Tuesday, July 23, 2013

The Switcherooception: Position-switching and Inferential Distance

"What is more likely: a racist becoming an anti-racist, or the vice versa?"  Those who are opposed to racism may believe that the racist->anti-racist position-switch is more likely, whereas the racist may believe the opposition position-switch is more likely; I believe that those "may"s are in fact "likely", but I have no proof.  However, let us suppose that it is more likely that a person with position X, being opposed to Y likely believes that humans are more likely to switch their position from Y to X.  With such an assumption we can as the question, "why do people who assume that people who have position Y are irrationl/stupid/ignorant/evil for not switching to X?"  The answer is provided by the term inferential distance.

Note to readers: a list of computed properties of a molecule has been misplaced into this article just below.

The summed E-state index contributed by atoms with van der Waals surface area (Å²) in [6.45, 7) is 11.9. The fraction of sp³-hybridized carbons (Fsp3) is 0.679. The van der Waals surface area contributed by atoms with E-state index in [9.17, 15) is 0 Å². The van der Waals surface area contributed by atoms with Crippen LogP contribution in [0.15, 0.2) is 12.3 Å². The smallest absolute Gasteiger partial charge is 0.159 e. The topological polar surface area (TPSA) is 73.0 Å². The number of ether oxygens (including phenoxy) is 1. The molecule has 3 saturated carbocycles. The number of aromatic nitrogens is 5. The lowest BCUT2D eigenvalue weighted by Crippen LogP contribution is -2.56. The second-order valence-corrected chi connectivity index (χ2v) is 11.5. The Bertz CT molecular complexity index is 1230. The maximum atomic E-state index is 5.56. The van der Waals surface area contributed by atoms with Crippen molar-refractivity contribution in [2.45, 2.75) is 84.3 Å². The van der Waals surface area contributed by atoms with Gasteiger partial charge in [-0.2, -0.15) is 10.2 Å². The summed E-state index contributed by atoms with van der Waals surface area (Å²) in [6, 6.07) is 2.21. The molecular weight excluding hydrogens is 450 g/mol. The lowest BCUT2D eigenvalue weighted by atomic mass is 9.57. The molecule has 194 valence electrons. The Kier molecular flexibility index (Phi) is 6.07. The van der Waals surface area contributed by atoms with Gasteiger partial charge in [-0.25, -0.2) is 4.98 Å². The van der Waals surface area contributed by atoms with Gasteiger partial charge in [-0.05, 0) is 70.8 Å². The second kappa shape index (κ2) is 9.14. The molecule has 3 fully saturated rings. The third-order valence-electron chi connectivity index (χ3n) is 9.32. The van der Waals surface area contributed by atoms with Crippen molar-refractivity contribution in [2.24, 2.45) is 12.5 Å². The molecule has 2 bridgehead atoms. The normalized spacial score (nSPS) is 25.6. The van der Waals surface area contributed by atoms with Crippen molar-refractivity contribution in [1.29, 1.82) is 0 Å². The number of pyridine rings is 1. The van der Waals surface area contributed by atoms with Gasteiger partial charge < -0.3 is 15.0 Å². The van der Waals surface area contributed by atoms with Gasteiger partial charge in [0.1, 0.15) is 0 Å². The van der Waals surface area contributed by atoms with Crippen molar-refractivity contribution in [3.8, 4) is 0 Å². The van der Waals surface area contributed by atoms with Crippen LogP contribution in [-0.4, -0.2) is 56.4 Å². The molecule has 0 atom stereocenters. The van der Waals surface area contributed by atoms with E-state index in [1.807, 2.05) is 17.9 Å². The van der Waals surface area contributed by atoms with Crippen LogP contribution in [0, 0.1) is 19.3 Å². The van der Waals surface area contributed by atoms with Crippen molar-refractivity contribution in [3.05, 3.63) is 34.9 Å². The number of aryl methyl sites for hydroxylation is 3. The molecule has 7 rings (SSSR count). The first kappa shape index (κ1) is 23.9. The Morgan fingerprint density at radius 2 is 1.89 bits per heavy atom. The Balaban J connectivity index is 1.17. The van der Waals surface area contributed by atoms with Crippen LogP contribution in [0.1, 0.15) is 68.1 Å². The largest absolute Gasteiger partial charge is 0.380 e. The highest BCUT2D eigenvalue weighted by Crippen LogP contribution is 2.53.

When a topic is complicated, whether by technicalities (e.g. evolution) or by emotions (e.g. preferable behavior), inferential distance is that amount of understanding that must be induced in the listener before the listener will switch his/her position from Y to X, or from nothing to X.  The greater this "distance", the more difficult such an induction will be, such that it might seem impossible ton convince the listener of anything.  It would be an indefensible position to thereafter claim that the listener is irrational, stupid, ignorant, or evil for his/her lack of switching to X.

This in-defensibility is due to the fact that why one holds position X is plausibly irrelevant to the merits of position X.  What is more likely is that the listener simply has not heard an accurate account of position X, thus rationally refuses to accept it; would it not be irrational to accept a position without knowing its assumptions and what it entails?